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Don't Be an Unwitting Collaborator

In a report dated October 2001 to the Congressional Internet Caucus in relation to antiterrorism legislation under consideration, the U.S. Policy Committee of the Association for Computing Machinery (USACM) stated that "there is the problem of making too broad a definition of terrorism in a manner that casts ordinary criminal behavior as terrorism. For example, web site defacement is criminal, but is also nonviolent in nature and, although annoying, is unlikely to result in any significant physical damage, injury, or death."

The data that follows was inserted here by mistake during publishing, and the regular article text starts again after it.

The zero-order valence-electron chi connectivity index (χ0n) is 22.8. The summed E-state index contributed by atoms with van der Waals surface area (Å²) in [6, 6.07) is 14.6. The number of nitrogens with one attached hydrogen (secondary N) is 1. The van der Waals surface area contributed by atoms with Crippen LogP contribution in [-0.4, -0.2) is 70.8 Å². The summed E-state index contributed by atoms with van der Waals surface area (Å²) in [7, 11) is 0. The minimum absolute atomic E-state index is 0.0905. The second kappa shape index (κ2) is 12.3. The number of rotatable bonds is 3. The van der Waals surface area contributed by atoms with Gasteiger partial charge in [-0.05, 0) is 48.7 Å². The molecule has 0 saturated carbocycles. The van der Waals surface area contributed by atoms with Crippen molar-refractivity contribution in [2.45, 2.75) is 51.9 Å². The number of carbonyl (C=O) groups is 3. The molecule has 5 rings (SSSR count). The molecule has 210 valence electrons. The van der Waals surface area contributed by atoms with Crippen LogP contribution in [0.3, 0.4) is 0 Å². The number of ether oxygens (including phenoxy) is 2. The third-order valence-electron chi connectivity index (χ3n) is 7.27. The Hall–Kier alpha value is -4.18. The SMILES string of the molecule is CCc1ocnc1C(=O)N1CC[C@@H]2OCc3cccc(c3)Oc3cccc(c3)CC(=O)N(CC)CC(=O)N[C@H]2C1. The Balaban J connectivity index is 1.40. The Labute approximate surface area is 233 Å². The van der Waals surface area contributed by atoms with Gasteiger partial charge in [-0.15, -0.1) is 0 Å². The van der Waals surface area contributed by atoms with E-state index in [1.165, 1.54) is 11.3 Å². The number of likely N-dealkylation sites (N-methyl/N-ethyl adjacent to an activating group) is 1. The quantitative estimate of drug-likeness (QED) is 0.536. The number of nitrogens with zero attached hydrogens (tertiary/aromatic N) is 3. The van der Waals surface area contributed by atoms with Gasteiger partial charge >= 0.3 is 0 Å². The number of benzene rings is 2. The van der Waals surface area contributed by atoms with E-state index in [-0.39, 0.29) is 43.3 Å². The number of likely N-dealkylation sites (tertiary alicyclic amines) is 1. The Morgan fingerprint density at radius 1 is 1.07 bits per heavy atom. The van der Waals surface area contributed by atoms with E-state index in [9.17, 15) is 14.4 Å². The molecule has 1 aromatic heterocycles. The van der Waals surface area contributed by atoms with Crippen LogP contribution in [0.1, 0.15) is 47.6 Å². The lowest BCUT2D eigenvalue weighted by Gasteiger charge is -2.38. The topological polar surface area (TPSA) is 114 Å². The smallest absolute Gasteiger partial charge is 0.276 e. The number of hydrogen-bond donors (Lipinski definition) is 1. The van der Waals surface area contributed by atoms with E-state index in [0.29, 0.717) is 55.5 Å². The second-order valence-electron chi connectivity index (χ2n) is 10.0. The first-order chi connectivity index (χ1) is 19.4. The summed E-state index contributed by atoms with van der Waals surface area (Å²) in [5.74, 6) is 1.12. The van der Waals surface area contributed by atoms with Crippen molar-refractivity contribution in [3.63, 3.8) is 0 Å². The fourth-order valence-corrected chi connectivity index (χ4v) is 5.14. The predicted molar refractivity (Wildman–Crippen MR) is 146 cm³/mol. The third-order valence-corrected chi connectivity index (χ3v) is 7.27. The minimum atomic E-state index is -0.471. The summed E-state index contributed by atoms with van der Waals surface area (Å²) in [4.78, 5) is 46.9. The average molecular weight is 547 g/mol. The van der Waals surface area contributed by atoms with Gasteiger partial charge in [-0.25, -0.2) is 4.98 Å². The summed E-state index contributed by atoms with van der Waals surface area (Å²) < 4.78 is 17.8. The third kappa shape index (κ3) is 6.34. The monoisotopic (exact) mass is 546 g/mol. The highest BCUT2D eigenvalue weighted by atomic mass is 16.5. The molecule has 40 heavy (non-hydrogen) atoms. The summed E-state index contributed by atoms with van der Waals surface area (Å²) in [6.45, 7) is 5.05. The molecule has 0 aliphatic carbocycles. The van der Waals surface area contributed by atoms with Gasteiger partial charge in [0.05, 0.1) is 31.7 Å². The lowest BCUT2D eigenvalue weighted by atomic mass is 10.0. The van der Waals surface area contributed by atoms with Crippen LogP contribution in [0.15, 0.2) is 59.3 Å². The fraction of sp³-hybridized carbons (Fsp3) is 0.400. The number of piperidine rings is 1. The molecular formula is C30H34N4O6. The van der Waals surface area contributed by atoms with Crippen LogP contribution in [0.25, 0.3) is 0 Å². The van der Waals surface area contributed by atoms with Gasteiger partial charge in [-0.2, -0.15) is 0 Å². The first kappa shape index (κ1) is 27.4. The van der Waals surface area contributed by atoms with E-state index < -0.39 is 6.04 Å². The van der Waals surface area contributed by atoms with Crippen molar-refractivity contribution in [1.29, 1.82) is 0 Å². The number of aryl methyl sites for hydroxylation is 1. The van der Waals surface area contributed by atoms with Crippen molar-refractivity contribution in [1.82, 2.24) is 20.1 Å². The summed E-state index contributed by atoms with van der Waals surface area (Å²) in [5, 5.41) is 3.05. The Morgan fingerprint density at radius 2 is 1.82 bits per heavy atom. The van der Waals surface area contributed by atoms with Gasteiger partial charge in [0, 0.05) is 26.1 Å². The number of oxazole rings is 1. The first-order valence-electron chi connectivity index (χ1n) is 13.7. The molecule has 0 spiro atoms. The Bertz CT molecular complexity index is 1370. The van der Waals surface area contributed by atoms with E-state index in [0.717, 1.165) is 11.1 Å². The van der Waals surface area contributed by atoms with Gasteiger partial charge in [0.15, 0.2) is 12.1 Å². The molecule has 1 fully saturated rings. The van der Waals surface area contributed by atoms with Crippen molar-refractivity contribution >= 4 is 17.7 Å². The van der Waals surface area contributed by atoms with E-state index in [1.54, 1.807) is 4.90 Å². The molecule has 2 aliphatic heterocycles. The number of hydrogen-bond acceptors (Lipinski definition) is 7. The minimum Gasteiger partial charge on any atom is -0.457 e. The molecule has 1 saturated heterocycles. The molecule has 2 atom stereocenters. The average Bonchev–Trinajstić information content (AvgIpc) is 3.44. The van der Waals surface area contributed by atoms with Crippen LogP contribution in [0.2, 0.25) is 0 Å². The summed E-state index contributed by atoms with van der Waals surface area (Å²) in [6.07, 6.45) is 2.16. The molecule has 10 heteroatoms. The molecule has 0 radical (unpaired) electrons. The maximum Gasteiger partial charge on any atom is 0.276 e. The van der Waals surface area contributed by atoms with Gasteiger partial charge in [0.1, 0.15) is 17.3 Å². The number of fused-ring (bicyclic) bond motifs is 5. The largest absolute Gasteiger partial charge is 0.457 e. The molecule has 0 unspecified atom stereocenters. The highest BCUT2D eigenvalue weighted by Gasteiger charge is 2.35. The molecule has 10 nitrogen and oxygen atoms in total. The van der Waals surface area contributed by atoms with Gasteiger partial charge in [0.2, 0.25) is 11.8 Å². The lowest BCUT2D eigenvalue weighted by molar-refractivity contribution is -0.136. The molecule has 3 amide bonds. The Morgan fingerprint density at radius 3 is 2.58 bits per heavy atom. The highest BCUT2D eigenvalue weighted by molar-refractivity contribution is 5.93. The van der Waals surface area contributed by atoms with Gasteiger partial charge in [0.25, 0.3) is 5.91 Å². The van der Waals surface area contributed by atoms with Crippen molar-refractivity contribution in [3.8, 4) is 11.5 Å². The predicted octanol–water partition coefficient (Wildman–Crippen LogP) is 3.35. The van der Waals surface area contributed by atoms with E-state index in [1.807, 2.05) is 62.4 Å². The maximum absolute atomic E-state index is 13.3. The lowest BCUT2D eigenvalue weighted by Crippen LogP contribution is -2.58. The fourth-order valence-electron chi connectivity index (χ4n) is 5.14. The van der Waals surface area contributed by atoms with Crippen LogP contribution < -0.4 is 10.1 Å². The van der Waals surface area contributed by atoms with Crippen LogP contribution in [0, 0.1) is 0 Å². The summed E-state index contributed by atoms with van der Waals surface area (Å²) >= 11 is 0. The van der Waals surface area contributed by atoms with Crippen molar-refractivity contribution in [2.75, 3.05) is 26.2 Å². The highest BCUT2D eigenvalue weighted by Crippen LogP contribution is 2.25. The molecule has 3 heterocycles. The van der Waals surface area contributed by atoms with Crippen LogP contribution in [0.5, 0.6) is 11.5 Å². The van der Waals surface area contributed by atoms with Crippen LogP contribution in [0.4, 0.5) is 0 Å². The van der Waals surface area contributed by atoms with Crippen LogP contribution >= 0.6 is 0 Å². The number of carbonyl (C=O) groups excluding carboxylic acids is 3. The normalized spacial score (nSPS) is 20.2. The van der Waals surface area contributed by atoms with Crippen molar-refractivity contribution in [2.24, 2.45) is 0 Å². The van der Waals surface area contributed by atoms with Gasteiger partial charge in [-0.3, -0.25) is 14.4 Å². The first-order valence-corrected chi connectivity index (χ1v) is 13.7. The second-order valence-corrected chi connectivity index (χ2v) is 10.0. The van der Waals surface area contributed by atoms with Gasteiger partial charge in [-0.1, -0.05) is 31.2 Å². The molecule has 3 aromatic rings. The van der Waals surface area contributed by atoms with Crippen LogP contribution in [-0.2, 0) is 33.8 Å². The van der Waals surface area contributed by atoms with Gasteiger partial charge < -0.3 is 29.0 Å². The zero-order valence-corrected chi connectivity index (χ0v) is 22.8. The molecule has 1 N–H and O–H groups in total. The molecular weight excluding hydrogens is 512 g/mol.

In light of the terrible events that took place less than a year later and the increase in web site defacement for political ends, the terrorism as defined by the USACM is akin to putting one's head in the sand.

Terrorists want to sow seeds of doubt, confusion, and fear and disrupt the credible information flow upon which our society depends. Allowing a terrorist to change news stories or deface web sites to influence events that support their ends—such as creating false news stories to disrupt financial markets—is an important arrow in their quiver of cyber-attacks.

Don't let them use your information web site as one of their arrows.

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